A lesbian couple in North Carolina are making headlines after a venue refused to host their wedding because they are gay.
Brianna May and Kasey Mayfield were hoping to have their dream wedding at The Warehouse on Ivy, a popular event space in downtown Winston-Salem, but their hopes were shattered when they received an upsetting email from the venue.
“As we would love to have you at our venue, unfortunately we do not host same sex marriage ceremonies,” the email read, according to a screenshot shared by May on Facebook. “We do appreciate you considering us.”
“If you’re wondering how wedding planning is going... Thanks so much to the warehouse on ivy for letting us know we’re not welcome,” she captioned the post.
The post has since been shared over 1,400 times with nearly 1,300 comments — most of which accused the event of discrimination and offering support for the couple.
The venue’s Yelp page was also swarmed with messages from LGBTQ+ people and allies, accusing them of discriminating against queer folks.
“I’ve been here for two events, one of which was a wedding,” one Yelp reviewer wrote. “It's a beautiful location and I was happy to recommend it to a friend. Unfortunately, however, it appears that this venue discriminates against same-sex couples. What a shame to be known by your bigotry instead of your beauty.”
“Any event space that refuses to book a couple's wedding event because of who they love doesn't deserve any stars, much less the one I'm forced to give. Do better. Disgusting,” another wrote.
One commenter added, “Discriminatory and hateful. Do not spend your money with them. They clearly only take money from people who make them feel comfortable. Homophobia has no place here.”
The comments piled on and apparently became so rough that the venue temporarily disabled postings as it checked if reviews reflected “actual consumer experiences rather than the recent events.”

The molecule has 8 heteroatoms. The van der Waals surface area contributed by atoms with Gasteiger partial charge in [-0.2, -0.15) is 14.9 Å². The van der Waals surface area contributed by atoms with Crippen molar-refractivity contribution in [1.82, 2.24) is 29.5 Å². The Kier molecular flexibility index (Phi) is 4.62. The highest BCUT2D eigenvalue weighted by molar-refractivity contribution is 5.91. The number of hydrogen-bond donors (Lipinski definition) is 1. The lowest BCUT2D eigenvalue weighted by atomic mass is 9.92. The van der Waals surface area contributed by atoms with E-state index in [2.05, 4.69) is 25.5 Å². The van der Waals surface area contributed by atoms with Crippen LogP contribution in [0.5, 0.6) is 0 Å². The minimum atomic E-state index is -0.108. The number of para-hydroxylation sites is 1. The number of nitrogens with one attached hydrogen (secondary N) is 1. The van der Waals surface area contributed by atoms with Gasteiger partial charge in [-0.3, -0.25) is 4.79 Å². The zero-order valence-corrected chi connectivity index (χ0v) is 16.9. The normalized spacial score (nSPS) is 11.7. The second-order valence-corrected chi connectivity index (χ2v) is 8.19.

Mayfield later took to Facebook herself to express her gratitude for everyone’s support. “Brianna and I would like to thank everyone who had kind and supportive words for us,” she wrote. “To everyone with recommendations, we can’t wait to look through them and continue planning our wedding and share them with other queer couples facing the same obstacles."
Out reached out to May about the response she and Mayfield have had online, during which she confirmed that they've had no correspondence with the venue since the email.
"We are doing okay," May tells Out. "The overwhelming love and support from the community has been wonderful. When we first got the email we were shocked by the response and hurt. We have not contacted or been contacted by the venue since that email."
She adds, "North Carolina does not currently have any protections for discrimination against LGBTQ+ people and we urge residents to contact legislators to pass protections."
North Carolina is one of 27 states with zero statewide anti-discrimination laws that would protect LGBTQ+ people from being denied services.
House Bill 142, which prohibited cities and counties from enacting non-discrimination rules for local businesses in North Carolina, expired on December 1. It’s unclear where, when, and how new changes might begin again — if at all — and lawmakers have been relatively silent.
Kendra Johnson, executive director of the group Equality NC, said that activists have started to push legislators to enact new protections, specifically around healthcare and housing, explaining that LGBTQ+ people are most vulnerable.
“You have people who have transitioned but have to hide that fact for fear of becoming homeless in the middle of a pandemic,” she said to The News & Observer.
Meanwhile, Tami Fitzgerald, the leader of the N.C. Family Values Coalition, a conservative Christian group, wrote an op-ed in the North State Journal where she urged cities not to pass any pro-LGBT ordinances even after the ban expires.
“These ordinances are a Trojan horse to weaponize hate and hostility toward small business owners and private citizens with sincerely held religious beliefs,” she wrote, later telling News & Observer in an email that she wasn’t aware of any cities or counties planning to immediately act, but that they should expect to be sued if they do.
Still, activists are confident that legislators won't want to repeat history.
“I can’t speak for legislators, but I don’t think anybody has the appetite to wade back into an HB2-style law,” explained Allison Scott, the policy director for the Asheville-based Campaign for Southern Equality.
Of course, HB2, otherwise known as 2016's “bathroom bill,” banned trans people from using the bathroom of the gender they identify with, making it the only state in the country to pass such a law.
A huge backlash followed, which included major companies pulling jobs and other investments out of the state in protest, making a big dent in the economy.
HB2 was later repealed and replaced with HB 142 when Democrat Roy Cooper became governor.
HB 142 got rid of the bathroom restrictions and gave local governments that had previously passed pro-LGBTQ+ legislations the ability to put these policies back into place. However, it kept them from enacting any new local rules until December 1 of this year.